People often make the mistake of thinking that I'm some kind of discerning chocolatier simply because I love to eat chocolate. In fact, the exact opposite is true. I'll eat any kind of chocolate, including (but surely not limited to) that found with shiny wrapper under an inch of dust on long-forgotten pantry shelf, that which is commercially overproduced to the point of waxy discord, and that which is an amalgamation defying logical existence. To me chocolate is chocolate, forgivable for the inconsistencies of demand and excess. Be that as it may, I'm certainly not against the idea of chocolate as a unique, first-class experience. When my friend Vi came home from an Argentinian farm bearing bricks of mountain chocolate, I was thrilled to goosebumps at her very mention of the words Hot Chocolate. Hot Chocolate has long suffered the blight of supermarket powderings*, and the idea of a cup melted from dense (almost black) real-deal chocolate gave me the shivers. Of course, Vi being VI: Culinary Genius, things got a little out of hand and before you could say 'marshmallow' we had made up a white chocolate heart to adorn our liquid feast with.
*yes, i made this word up.
What You'll Need:
Chocolate (dark works best)
White Chocolate Chips (for the decorative heart)
To Make The Heart: Vi devised a makeshift double-boiler kind of thing to melt the chocolate down to the right consistency for shaping. Fill a pot with an inch or two of water, and place it on the stove with a regular, metal mixing bowl fitted over it (pictured at left). Place a few handfuls of white chocolate chips in the bowl, and bring the water to a boil in the pot underneath it. The heat of the steaming rising from the water will be enough to melt the chips into a gooey, sticky mess. (While this happens, it's a good idea to spread out a sheet of tin foil in preparation.) Once everything is properly liquefied, poor the mixture into a squeeze bottle and immediately begin to draw the heart shapes. Make as many as you want, as thick or thin as you want. If the mixture begins to solidify, pop it in the microwave for thirty seconds. When you're done, put the tin foil in the freezer to set.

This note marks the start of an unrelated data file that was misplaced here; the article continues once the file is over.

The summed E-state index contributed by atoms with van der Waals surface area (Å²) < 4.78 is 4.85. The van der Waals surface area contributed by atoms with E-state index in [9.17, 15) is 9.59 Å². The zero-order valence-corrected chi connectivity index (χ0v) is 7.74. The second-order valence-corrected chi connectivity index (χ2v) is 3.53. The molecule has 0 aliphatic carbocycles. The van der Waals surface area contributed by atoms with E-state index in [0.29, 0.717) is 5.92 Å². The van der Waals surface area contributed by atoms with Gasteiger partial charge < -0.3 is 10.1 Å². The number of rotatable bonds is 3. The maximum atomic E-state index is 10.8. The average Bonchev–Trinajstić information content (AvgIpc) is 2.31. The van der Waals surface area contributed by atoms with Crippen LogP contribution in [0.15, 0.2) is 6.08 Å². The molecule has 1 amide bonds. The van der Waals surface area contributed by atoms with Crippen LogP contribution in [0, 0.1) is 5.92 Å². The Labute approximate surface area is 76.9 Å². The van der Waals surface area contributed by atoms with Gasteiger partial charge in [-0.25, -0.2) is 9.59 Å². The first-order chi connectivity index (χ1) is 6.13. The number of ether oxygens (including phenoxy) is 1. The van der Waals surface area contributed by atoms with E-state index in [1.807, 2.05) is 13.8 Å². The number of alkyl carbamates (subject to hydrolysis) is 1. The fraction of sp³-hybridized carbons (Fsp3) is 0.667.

To Make The Chocolate:The best part about this recipe is that it's completely DIY, even down to the amounts used. You can add or subtract ingredients completely at whim, depending on your most of-the-moment craving. It's a really lovely demonstration of free will. Melt down the dark chocolate over low heat, slowly adding and mixing in the cream. When the mixture is of a good consistency and color (darker for the purists, lighter for the richer palate) add about a tablespoon each of cayenne pepper, cinnamon, and nutmeg. Stir everything in and allow it to bubble for a bit, the flavors will have some time to get to know each other this way.
Now your chocolate is ready to serve. Pull the white chocolate hearts out of the freezer. They should be firm enough to lay decoratively on top or alongside of the cup. Drink while still warm. As a side-note: the heat of the drink will inevitably begin to melt the chocolate heart, but roll with it. What it will leave at the bottom of your cup--a gooey, toothy hunk of creamy, pliable chocolate--will incite pleasure verging on total insanity. See? Look at my face below. I'm a loon.